A brilliant piece in the New Republic by Eric Sasson, explaining why it’s important, and not counterproductive as some claim, to challenge Russia’s homophobia.
Here’s a snippet, but it really is a tour de force. Read the entire thing:
Few, if any, of the people demanding a boycott have argued that this would “end” LGBT discrimination in Russia. Most of us understand that Russian antipathy towards LGBT rights is deep seated. In an article I wrote for Salon a few days ago, I also made the case that, at least in the short term, Putin stands to gain from all the outrage because it reinforces Russians’ ideas about how unique they are and further underscores the country’s independence from the West.
This does not mean the calls for boycotts are useless. Labeling justifiable outrage and calls for justice as useless and counterproductive smacks of blaming the victim. It’s not our calls for boycotts that may cause an increase in violence against the LGBT community in Russia, but rather the law which Putin signed in July—a law that has, in effect, codified Russian homophobia and stripped the Russian citizens of the one way that they could ever expect to effectively combat it.
Ioffe’s assertions that American attitudes towards LGBT rights have only recently changed is true. In fact, the change has come at an astonishing pace. What she fails to mention, however, is that this change only happened because of gay visibility, starting with more and more gays and lesbians coming out to their friends and families. Prominent celebrities and politicians revealing their sexuality, along with LGBT characters in movies and on TV, helped de-stigmatize the gay community in the eyes of so many Americans, who began to see us less as predators and AIDS victims and more as neighbors, cousins, coworkers.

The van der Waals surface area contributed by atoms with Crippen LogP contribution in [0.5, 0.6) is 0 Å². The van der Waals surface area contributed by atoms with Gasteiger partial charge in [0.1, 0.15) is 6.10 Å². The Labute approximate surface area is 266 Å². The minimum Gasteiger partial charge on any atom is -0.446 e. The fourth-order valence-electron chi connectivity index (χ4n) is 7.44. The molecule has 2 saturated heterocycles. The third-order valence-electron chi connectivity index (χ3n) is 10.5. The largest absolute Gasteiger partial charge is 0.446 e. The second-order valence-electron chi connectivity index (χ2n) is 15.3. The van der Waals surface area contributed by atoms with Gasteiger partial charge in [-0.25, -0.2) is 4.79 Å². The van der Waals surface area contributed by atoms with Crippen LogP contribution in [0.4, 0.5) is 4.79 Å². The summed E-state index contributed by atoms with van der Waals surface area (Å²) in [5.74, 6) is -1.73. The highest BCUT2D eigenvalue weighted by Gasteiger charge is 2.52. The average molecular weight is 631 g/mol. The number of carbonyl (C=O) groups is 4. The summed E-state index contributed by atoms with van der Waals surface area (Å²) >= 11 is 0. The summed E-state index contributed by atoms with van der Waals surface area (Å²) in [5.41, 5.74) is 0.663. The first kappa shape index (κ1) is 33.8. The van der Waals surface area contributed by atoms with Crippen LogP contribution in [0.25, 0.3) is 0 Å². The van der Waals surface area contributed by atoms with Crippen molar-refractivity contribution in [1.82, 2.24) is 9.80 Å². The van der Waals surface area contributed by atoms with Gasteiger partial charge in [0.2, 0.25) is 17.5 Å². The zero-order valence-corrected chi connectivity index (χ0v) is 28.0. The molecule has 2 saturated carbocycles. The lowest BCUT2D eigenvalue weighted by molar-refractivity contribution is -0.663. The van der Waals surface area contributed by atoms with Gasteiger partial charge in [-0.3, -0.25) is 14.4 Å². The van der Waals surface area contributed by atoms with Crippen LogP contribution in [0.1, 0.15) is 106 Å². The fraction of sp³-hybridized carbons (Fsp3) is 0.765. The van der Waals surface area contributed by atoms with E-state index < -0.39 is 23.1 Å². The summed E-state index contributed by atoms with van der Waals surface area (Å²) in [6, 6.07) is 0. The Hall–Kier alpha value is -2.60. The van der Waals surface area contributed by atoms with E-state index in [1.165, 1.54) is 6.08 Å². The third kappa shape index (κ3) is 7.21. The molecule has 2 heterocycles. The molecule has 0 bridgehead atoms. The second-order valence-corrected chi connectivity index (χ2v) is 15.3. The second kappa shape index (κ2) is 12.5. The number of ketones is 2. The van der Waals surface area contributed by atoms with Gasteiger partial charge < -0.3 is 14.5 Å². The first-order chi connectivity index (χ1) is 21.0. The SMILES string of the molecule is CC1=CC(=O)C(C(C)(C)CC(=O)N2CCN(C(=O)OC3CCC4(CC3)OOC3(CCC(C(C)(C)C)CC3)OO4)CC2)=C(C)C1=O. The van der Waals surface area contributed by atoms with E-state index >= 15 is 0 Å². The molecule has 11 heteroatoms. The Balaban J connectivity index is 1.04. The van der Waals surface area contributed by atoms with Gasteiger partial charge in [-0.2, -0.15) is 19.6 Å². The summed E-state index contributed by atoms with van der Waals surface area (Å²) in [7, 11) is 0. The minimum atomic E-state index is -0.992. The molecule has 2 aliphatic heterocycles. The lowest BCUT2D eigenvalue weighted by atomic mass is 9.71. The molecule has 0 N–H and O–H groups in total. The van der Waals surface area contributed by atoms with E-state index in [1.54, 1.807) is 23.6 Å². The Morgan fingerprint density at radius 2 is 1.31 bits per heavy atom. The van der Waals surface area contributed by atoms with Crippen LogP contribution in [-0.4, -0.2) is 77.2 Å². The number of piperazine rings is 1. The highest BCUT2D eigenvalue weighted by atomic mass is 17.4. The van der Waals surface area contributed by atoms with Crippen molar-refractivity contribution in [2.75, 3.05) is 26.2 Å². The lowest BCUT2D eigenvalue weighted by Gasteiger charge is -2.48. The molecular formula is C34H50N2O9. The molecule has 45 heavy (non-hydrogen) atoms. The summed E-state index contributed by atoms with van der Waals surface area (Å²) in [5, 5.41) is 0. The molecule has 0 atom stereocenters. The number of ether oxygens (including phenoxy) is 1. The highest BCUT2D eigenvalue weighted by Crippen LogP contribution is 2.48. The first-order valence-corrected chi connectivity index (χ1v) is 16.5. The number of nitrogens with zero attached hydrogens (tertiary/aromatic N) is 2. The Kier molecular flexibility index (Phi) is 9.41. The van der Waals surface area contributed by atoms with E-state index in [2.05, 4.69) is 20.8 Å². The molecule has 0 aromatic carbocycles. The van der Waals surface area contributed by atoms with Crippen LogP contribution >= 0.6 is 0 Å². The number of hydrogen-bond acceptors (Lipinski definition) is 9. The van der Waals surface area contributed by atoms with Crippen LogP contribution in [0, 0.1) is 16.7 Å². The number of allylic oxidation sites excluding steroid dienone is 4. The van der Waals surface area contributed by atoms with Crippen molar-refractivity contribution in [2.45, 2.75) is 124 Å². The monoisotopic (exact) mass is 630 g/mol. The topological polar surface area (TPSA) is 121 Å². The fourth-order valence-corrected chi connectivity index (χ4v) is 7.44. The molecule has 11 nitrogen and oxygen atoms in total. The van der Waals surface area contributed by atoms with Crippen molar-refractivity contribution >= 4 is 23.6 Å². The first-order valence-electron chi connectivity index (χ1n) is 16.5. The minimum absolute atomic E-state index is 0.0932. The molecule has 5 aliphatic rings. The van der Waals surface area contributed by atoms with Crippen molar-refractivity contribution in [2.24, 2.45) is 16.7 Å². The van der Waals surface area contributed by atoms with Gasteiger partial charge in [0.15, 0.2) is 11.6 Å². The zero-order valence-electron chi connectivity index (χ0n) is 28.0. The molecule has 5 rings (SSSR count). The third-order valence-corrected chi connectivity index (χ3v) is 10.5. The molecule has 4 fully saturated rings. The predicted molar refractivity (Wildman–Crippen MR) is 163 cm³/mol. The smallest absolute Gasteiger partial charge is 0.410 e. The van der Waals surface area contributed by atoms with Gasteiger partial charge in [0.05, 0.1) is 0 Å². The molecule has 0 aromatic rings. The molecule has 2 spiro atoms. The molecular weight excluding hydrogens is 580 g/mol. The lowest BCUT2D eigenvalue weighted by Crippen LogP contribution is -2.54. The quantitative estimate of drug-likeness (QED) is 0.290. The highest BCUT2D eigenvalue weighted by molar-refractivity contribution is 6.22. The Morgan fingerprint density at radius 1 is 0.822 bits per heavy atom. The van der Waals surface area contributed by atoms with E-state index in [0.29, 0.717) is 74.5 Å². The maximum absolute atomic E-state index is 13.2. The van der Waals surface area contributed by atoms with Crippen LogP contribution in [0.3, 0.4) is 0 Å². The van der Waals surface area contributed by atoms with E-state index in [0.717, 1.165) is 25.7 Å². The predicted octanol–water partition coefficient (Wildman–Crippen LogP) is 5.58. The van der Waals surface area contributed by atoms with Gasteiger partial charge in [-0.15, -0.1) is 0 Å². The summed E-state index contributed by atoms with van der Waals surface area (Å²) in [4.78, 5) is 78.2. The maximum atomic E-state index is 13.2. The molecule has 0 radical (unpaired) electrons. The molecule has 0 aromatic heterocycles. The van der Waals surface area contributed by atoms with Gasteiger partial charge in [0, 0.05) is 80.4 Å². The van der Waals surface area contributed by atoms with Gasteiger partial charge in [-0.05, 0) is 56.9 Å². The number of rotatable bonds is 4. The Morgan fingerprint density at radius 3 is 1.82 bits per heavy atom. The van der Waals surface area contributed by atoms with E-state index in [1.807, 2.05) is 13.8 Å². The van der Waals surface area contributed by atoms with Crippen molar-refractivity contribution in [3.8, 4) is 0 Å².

This is precisely what the Russian propaganda bill denies its citizens. By criminalizing speech advocating “non-traditional sexual lifestyles,” Russia has denied its LGBT citizens the same path toward progress that so many societies in the West have taken. Look no further than the many reported cases of Russians who spoke out against the ban before it was ratified and who were later fired from their jobs. This is the reality on the ground. And if the gays there cannot speak for themselves without fear of imprisonment, it is up to those of us outside to speak for them.
I’d go one step further – it is precisely because of gay advocacy that the above things happened. It was GLAAD’s advocacy that got more gays on TV and in the movies. It was successful advocacy campaigns against countless targets that further empowered gay people across the country to come out. And, by the way, it was 20 years of gay advocacy that got DADT repealed and DOMA struck down.
These things didn’t happen on their own. They happened because the little gay that could didn’t take no for an answer.
And yeah, there haven’t been a lot of examples of international pressure working on human rights, but guess what, we haven’t really tried much either, as the article notes. Certainly not on gay rights. And in any case, the pre-Internet past isn’t a great model for predicting how effective post-Internet advocacy will or won’t be. I’d argue that we’ve been pretty darn successful already, in terms of garnering media attention and giving Russia a bad hair day for a good month now.
Now, will Russia repeal its law as a result of this campaign? Don’t know. But I’m not hearing of any more effective alternatives. Might they pass another more brutal law after going through the pain we have, and will, inflict upon them? Increasingly doubtful, but it’s possible. And if they do up the ante, the world is already so primed that the response next time will be even more brutal. At some point, if we’re dealing with sane actors, they’ll do a cost-benefit analysis and realize that this just wasn’t worth it. And that’s our job, to make it not worth it.